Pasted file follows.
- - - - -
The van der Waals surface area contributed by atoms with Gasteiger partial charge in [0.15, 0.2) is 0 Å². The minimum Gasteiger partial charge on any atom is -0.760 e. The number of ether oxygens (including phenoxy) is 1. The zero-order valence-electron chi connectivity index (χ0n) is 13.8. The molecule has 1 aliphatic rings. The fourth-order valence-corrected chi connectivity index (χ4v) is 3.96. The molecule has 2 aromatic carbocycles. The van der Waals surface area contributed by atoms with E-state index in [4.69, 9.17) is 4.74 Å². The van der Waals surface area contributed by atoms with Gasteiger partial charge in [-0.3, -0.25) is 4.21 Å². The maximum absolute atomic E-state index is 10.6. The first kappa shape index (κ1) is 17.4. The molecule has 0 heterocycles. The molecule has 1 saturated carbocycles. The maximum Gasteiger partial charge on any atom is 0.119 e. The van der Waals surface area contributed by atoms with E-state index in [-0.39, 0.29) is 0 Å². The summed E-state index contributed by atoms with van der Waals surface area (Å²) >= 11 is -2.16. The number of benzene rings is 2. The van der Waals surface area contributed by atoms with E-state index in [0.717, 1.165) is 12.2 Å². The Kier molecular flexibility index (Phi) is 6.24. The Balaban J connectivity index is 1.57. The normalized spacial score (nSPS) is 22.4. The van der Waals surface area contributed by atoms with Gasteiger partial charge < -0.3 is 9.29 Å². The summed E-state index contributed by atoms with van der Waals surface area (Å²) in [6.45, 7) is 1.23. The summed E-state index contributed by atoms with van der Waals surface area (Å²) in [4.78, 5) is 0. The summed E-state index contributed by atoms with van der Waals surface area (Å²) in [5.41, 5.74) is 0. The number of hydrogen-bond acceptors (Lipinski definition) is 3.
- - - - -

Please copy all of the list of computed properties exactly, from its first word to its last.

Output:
The van der Waals surface area contributed by atoms with Gasteiger partial charge in [0.15, 0.2) is 0 Å². The minimum Gasteiger partial charge on any atom is -0.760 e. The number of ether oxygens (including phenoxy) is 1. The zero-order valence-electron chi connectivity index (χ0n) is 13.8. The molecule has 1 aliphatic rings. The fourth-order valence-corrected chi connectivity index (χ4v) is 3.96. The molecule has 2 aromatic carbocycles. The van der Waals surface area contributed by atoms with E-state index in [4.69, 9.17) is 4.74 Å². The van der Waals surface area contributed by atoms with Gasteiger partial charge in [-0.3, -0.25) is 4.21 Å². The maximum absolute atomic E-state index is 10.6. The first kappa shape index (κ1) is 17.4. The molecule has 0 heterocycles. The molecule has 1 saturated carbocycles. The maximum Gasteiger partial charge on any atom is 0.119 e. The van der Waals surface area contributed by atoms with E-state index in [-0.39, 0.29) is 0 Å². The summed E-state index contributed by atoms with van der Waals surface area (Å²) >= 11 is -2.16. The number of benzene rings is 2. The van der Waals surface area contributed by atoms with E-state index in [0.717, 1.165) is 12.2 Å². The Kier molecular flexibility index (Phi) is 6.24. The Balaban J connectivity index is 1.57. The normalized spacial score (nSPS) is 22.4. The van der Waals surface area contributed by atoms with Gasteiger partial charge < -0.3 is 9.29 Å². The summed E-state index contributed by atoms with van der Waals surface area (Å²) in [6.45, 7) is 1.23. The summed E-state index contributed by atoms with van der Waals surface area (Å²) in [4.78, 5) is 0. The summed E-state index contributed by atoms with van der Waals surface area (Å²) in [5.41, 5.74) is 0. The number of hydrogen-bond acceptors (Lipinski definition) is 3.